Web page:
Critical to this test, though, was comparing the zero of every jacketed-bullet round fired in the first and second tests, which suggests the zero did not change enough to matter, despite significant velocity differences. We also tested a 350-grain cast-bullet at about 1,400 fps. It shot dead-center horizontally and only 3-inches low at 100 yards! This all suggests this rifle and chambering are not particularly sensitive to the load used.
On the second and third trips to the range, I used my conventional rear bag and front rest. Moore and Corbitt again kept me lined out, recorded data, and did most of the grunt work. For some reason, they preferred it that way. Several times I offered to let them do the shooting, but, for some reason, they were not interested. For record, I fired one shot with each tested handload and one 3-shot group with each of six factory loads and two 3-shot groups with the Norma factory load.
Handloaders can choose from a wide selection of premium bullets in
both solid and softpoint styles. Some day Mic might consider terminal
performance testing. The components are on hand, it’s just a massive
The Norma load was particularly consistent; it launched the heavy-for-
caliber 450-grain Woodleigh bullet at 2,170 fps, precisely as advertised.
The standard deviation for six shots was 7 fps, and both 3-shot groups
were similar in size. Mic is quite sure this gun and load will shoot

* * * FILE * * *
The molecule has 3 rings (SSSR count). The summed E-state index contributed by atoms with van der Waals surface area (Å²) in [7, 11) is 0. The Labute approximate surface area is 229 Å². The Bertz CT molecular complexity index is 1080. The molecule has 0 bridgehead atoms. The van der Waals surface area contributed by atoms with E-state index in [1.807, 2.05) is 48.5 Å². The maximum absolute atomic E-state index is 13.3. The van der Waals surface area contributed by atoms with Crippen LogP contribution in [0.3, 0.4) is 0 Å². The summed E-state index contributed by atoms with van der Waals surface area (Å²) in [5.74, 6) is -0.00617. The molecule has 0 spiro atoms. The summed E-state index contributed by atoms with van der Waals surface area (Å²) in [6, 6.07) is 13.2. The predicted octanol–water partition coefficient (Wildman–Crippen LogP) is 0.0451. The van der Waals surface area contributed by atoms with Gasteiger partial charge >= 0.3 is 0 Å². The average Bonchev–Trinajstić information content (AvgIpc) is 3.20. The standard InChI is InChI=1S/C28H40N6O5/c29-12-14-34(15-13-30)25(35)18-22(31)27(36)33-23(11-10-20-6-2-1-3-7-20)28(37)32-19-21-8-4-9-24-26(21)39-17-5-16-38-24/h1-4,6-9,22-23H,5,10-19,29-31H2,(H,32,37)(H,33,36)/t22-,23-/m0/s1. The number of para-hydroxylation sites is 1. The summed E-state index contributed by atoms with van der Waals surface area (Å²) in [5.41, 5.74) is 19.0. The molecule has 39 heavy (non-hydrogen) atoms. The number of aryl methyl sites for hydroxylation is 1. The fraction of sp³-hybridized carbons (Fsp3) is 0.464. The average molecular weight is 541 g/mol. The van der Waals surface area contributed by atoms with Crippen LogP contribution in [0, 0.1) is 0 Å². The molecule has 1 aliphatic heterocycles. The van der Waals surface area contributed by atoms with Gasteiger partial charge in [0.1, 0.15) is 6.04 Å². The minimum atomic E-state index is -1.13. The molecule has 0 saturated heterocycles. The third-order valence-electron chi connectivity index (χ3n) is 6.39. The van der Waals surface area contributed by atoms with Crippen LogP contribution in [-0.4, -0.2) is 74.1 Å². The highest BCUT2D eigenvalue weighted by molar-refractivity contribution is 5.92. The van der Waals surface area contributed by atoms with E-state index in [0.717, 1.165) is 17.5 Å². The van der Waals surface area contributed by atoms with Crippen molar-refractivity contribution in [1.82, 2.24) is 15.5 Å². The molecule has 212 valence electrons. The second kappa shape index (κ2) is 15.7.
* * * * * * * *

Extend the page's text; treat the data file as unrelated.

smaller groups than he can manage. This was not the only sub-MOA,
3-shot, 100-yard group fired. More importantly, this load shot
only about 1-3/4-inches lower than the average for the tested
loads using 400- and 410-grain bullets.
This is a good cross-section of all readily available factory loads
made in the past 15 years or so. You don’t have to handload to get
premium performance from a .416 Rigby.
The answer to Moore’s initial question had become obvious: Assuming a proper rifle zero, every shot I fired during these three days of shooting would have centered the bullet impact within 2 inches of the intended point of aim at 100 yards. At 50 yards, a more realistic dangerous-game distance, all but one bullet would have hit a 1-1/4-inch circle, centered on the point of aim. The one outlier was the 450-grain Norma factory load. At 100 yards, those shot about 1-3/4-inches low and about 1-1/2-inches right of the basic zero of all other tested bullets and loads.
With the ammunition we tested in this rifle, for normal safari use in the applications where the .416 Rigby is ideal, good advice is: “Zero the rifle dead-center at 100 yards” If you need to buy ammo at your location, it is unlikely you’ll need to shoot up hundreds of dollars of ammo re-zeroing, but just a few rounds instead. Any significant error in shot placement will not result from anything to do with the load or gun.